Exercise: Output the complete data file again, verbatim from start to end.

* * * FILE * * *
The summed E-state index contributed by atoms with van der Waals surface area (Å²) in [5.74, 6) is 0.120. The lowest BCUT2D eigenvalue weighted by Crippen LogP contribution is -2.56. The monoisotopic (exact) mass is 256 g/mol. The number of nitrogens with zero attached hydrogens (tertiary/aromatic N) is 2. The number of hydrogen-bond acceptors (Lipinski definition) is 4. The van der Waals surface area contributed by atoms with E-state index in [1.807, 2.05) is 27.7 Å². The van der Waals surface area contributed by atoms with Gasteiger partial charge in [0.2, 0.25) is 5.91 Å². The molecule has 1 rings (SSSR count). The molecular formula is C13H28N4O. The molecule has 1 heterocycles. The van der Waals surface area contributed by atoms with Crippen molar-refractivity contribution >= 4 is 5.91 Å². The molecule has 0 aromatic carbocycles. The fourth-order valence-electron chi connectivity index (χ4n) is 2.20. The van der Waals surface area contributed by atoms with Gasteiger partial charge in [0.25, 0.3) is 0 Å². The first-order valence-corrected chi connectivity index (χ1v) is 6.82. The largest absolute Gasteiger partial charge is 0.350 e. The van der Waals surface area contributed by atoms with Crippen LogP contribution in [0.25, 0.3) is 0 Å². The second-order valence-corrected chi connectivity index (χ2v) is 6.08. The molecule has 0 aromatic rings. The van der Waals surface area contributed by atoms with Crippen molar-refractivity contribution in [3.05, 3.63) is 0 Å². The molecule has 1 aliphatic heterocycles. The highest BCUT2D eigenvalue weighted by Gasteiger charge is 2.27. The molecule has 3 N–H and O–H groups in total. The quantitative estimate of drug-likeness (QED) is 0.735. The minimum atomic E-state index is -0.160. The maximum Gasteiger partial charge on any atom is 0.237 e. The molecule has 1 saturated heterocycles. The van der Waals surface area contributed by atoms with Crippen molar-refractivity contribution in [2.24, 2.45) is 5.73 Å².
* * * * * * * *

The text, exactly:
The summed E-state index contributed by atoms with van der Waals surface area (Å²) in [5.74, 6) is 0.120. The lowest BCUT2D eigenvalue weighted by Crippen LogP contribution is -2.56. The monoisotopic (exact) mass is 256 g/mol. The number of nitrogens with zero attached hydrogens (tertiary/aromatic N) is 2. The number of hydrogen-bond acceptors (Lipinski definition) is 4. The van der Waals surface area contributed by atoms with E-state index in [1.807, 2.05) is 27.7 Å². The van der Waals surface area contributed by atoms with Gasteiger partial charge in [0.2, 0.25) is 5.91 Å². The molecule has 1 rings (SSSR count). The molecular formula is C13H28N4O. The molecule has 1 heterocycles. The van der Waals surface area contributed by atoms with Crippen molar-refractivity contribution >= 4 is 5.91 Å². The molecule has 0 aromatic carbocycles. The fourth-order valence-electron chi connectivity index (χ4n) is 2.20. The van der Waals surface area contributed by atoms with Gasteiger partial charge in [0.25, 0.3) is 0 Å². The first-order valence-corrected chi connectivity index (χ1v) is 6.82. The largest absolute Gasteiger partial charge is 0.350 e. The van der Waals surface area contributed by atoms with Crippen LogP contribution in [0.25, 0.3) is 0 Å². The second-order valence-corrected chi connectivity index (χ2v) is 6.08. The molecule has 0 aromatic rings. The van der Waals surface area contributed by atoms with Crippen molar-refractivity contribution in [3.05, 3.63) is 0 Å². The molecule has 1 aliphatic heterocycles. The highest BCUT2D eigenvalue weighted by Gasteiger charge is 2.27. The molecule has 3 N–H and O–H groups in total. The quantitative estimate of drug-likeness (QED) is 0.735. The minimum atomic E-state index is -0.160. The maximum Gasteiger partial charge on any atom is 0.237 e. The molecule has 1 saturated heterocycles. The van der Waals surface area contributed by atoms with Crippen molar-refractivity contribution in [2.24, 2.45) is 5.73 Å².